On 8th November 1965 the first Race Relations Act was passed. It came in to force one calendar month later on the 8th December 1965.
A report by the General Purposes Committee to the City Council on 7th march 1967 stated: The Act makes it unlawful for the proprietor or manager of any hotel, eating place, place of entertainment, public transport, or public resort maintained by a local or public authority to practice discrimination on the ground of colour, race or ethnic or national origins by refusing or neglecting to afford a person on any of these grounds access to the place or the same facilities or services which are offered to others.
As early as March 1966 the Birmingham Evening Mail was reporting that “New-style community associations with both white and coloured members may be formed soon to assist integration in “fringe” areas of Birmingham with concentrations of immigrant populations.” The Lord Mayor, Alderman George Corbyn Cadbury envisaged a ‘liaison committee’ as advocated by the Act itself, which would consist of members of the City Council, churches, ethnic communities and neighbourhood associations.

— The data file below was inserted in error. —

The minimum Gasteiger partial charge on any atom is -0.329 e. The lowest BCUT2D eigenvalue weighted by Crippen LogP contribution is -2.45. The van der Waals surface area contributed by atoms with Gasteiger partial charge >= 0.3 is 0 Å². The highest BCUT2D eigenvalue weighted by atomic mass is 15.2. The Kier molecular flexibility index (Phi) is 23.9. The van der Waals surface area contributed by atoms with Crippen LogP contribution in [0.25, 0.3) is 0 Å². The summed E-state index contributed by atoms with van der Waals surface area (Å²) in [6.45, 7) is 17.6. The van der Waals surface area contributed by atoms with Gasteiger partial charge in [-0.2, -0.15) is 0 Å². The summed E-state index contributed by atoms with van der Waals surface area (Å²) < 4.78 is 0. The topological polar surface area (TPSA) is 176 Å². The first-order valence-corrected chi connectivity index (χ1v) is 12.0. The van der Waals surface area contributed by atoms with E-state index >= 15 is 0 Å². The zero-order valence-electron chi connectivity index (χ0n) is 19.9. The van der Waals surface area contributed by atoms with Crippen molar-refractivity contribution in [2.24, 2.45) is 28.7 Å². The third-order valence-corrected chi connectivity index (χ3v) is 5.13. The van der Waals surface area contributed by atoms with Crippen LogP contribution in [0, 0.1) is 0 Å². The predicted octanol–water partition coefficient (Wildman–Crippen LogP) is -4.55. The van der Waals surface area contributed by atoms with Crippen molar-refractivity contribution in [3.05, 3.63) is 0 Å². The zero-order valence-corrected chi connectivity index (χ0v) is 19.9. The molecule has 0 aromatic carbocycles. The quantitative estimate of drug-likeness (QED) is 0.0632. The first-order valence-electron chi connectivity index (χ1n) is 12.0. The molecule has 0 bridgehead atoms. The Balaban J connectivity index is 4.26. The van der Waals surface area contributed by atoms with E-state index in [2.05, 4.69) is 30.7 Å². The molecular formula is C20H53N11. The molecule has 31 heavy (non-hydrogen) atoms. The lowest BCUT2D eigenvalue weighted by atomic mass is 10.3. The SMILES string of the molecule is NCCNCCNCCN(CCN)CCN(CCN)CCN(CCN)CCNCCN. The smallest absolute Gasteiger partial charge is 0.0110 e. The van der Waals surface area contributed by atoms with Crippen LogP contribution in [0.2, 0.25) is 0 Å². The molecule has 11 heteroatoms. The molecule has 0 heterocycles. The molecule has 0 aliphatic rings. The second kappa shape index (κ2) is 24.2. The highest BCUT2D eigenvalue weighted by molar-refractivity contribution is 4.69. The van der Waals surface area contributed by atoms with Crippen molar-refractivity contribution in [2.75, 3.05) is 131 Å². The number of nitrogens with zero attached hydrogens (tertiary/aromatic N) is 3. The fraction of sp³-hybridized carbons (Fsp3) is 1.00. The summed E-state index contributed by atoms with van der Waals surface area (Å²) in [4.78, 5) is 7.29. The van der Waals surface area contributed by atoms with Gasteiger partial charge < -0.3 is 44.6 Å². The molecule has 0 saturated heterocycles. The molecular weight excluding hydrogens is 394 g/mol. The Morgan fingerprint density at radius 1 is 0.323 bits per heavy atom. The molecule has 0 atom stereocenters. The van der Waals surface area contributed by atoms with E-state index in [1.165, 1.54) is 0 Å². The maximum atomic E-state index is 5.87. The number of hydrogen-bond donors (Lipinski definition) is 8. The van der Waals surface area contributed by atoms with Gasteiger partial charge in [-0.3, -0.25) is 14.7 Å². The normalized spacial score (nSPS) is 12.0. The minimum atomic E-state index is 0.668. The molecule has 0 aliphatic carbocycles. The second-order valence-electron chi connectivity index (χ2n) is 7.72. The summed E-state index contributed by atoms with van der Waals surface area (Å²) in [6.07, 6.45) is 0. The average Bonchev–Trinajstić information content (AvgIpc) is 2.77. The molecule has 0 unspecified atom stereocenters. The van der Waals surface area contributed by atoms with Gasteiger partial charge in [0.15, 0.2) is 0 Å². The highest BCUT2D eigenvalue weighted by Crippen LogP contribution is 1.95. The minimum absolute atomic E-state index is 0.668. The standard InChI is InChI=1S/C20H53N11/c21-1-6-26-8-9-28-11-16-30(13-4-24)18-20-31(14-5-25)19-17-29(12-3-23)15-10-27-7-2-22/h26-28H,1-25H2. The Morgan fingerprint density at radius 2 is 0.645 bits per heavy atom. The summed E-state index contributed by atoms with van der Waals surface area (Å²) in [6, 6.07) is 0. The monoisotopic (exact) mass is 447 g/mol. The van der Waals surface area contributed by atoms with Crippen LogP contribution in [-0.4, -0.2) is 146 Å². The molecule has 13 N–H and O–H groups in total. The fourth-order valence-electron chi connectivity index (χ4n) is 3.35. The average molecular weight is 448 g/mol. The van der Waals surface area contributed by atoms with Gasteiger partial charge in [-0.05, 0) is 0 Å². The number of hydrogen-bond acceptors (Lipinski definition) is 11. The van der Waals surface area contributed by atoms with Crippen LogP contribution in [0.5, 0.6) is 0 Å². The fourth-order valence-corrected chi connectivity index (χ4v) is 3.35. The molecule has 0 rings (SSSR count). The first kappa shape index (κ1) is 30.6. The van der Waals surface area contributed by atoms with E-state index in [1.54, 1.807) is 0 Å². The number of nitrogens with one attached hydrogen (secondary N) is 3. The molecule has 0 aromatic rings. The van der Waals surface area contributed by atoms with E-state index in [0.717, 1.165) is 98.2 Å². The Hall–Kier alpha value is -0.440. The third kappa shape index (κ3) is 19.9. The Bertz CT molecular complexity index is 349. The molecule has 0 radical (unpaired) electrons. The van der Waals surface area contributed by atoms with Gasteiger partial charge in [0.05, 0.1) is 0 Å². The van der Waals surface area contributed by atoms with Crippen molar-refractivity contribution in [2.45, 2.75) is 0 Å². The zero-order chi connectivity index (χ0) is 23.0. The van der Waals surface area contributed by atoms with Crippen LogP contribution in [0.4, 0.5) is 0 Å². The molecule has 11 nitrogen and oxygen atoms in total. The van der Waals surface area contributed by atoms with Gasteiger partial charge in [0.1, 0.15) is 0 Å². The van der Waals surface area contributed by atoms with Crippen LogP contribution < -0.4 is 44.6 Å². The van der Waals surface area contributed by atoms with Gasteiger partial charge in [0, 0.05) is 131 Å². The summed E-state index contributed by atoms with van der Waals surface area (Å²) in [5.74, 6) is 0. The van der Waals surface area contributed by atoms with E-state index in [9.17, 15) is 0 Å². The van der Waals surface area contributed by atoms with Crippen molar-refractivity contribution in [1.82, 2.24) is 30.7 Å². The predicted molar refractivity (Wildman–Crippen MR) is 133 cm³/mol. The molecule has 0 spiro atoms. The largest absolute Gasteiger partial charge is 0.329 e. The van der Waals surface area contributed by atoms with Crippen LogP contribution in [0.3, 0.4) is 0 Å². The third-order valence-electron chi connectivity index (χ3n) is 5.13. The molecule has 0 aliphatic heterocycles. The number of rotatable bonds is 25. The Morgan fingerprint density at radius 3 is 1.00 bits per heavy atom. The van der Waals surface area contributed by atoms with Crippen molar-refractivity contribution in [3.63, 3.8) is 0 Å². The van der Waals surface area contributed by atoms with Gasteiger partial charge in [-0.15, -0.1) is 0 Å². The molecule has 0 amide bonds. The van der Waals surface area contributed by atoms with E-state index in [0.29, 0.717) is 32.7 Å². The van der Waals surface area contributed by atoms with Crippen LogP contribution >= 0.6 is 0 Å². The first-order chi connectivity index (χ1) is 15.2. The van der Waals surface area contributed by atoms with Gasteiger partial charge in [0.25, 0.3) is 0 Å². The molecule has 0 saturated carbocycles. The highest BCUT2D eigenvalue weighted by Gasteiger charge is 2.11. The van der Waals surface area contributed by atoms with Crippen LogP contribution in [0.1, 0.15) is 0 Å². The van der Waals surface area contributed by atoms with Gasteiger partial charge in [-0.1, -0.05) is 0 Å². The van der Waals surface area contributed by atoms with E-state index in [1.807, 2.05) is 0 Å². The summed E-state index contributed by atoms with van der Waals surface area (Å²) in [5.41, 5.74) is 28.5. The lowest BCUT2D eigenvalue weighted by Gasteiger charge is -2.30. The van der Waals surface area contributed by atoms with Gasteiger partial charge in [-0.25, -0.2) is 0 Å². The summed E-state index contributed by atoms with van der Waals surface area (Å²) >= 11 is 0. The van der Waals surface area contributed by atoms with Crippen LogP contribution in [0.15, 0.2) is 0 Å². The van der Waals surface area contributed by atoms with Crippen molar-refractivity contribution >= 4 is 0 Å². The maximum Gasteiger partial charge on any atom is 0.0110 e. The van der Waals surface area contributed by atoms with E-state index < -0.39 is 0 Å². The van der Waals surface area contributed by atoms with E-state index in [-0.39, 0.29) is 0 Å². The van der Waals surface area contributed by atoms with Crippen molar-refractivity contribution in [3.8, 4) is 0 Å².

In order to deal with any difficulties that might arise out of the new legislation, the Act established the Race Relations Board. Local conciliation committees were set up to deal with contraventions on a local level, although complaints could be referred directly to the Race Relations Board, who reported to the Attorney General. The first eight members of the West Midlands Conciliation Committee were announced in November 1966 and included members of the City Council, members of the University of Birmingham Council and other members appointed from institutions across the Midlands. There was clearly a need for the Conciliation Committee as on its launch, it already had 16 complaints about racial discrimination awaiting their attention.
The newspaper reports can be found in the Ethnic Community newscuttings for 1965 – 1966, available by request on level 4 of the Library of Birmingham.